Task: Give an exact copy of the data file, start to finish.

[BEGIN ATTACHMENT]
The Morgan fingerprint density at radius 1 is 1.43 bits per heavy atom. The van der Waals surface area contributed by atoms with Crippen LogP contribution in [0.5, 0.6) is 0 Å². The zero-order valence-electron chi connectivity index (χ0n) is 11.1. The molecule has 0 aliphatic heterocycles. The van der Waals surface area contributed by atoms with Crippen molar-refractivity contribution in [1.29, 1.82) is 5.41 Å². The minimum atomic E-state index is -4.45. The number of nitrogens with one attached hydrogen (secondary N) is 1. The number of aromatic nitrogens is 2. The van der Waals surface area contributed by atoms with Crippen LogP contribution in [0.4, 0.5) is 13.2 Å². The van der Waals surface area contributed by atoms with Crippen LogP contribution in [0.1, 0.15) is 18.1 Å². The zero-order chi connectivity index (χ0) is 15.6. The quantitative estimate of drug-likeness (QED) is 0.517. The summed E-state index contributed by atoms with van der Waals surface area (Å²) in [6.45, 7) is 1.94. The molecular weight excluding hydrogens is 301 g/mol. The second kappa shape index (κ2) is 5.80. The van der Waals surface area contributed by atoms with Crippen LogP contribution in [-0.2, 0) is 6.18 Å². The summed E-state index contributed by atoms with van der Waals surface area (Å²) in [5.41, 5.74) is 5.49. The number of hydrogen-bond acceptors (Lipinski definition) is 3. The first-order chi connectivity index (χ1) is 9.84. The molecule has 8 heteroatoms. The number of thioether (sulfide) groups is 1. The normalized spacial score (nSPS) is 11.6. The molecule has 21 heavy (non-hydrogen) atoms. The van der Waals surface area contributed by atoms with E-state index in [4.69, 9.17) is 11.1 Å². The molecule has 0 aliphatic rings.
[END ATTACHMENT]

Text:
The Morgan fingerprint density at radius 1 is 1.43 bits per heavy atom. The van der Waals surface area contributed by atoms with Crippen LogP contribution in [0.5, 0.6) is 0 Å². The zero-order valence-electron chi connectivity index (χ0n) is 11.1. The molecule has 0 aliphatic heterocycles. The van der Waals surface area contributed by atoms with Crippen molar-refractivity contribution in [1.29, 1.82) is 5.41 Å². The minimum atomic E-state index is -4.45. The number of nitrogens with one attached hydrogen (secondary N) is 1. The number of aromatic nitrogens is 2. The van der Waals surface area contributed by atoms with Crippen LogP contribution in [0.4, 0.5) is 13.2 Å². The van der Waals surface area contributed by atoms with Crippen LogP contribution in [0.1, 0.15) is 18.1 Å². The zero-order chi connectivity index (χ0) is 15.6. The quantitative estimate of drug-likeness (QED) is 0.517. The summed E-state index contributed by atoms with van der Waals surface area (Å²) in [6.45, 7) is 1.94. The molecular weight excluding hydrogens is 301 g/mol. The second kappa shape index (κ2) is 5.80. The van der Waals surface area contributed by atoms with Crippen LogP contribution in [-0.2, 0) is 6.18 Å². The summed E-state index contributed by atoms with van der Waals surface area (Å²) in [5.41, 5.74) is 5.49. The number of hydrogen-bond acceptors (Lipinski definition) is 3. The first-order chi connectivity index (χ1) is 9.84. The molecule has 8 heteroatoms. The number of thioether (sulfide) groups is 1. The normalized spacial score (nSPS) is 11.6. The molecule has 21 heavy (non-hydrogen) atoms. The van der Waals surface area contributed by atoms with E-state index in [4.69, 9.17) is 11.1 Å². The molecule has 0 aliphatic rings.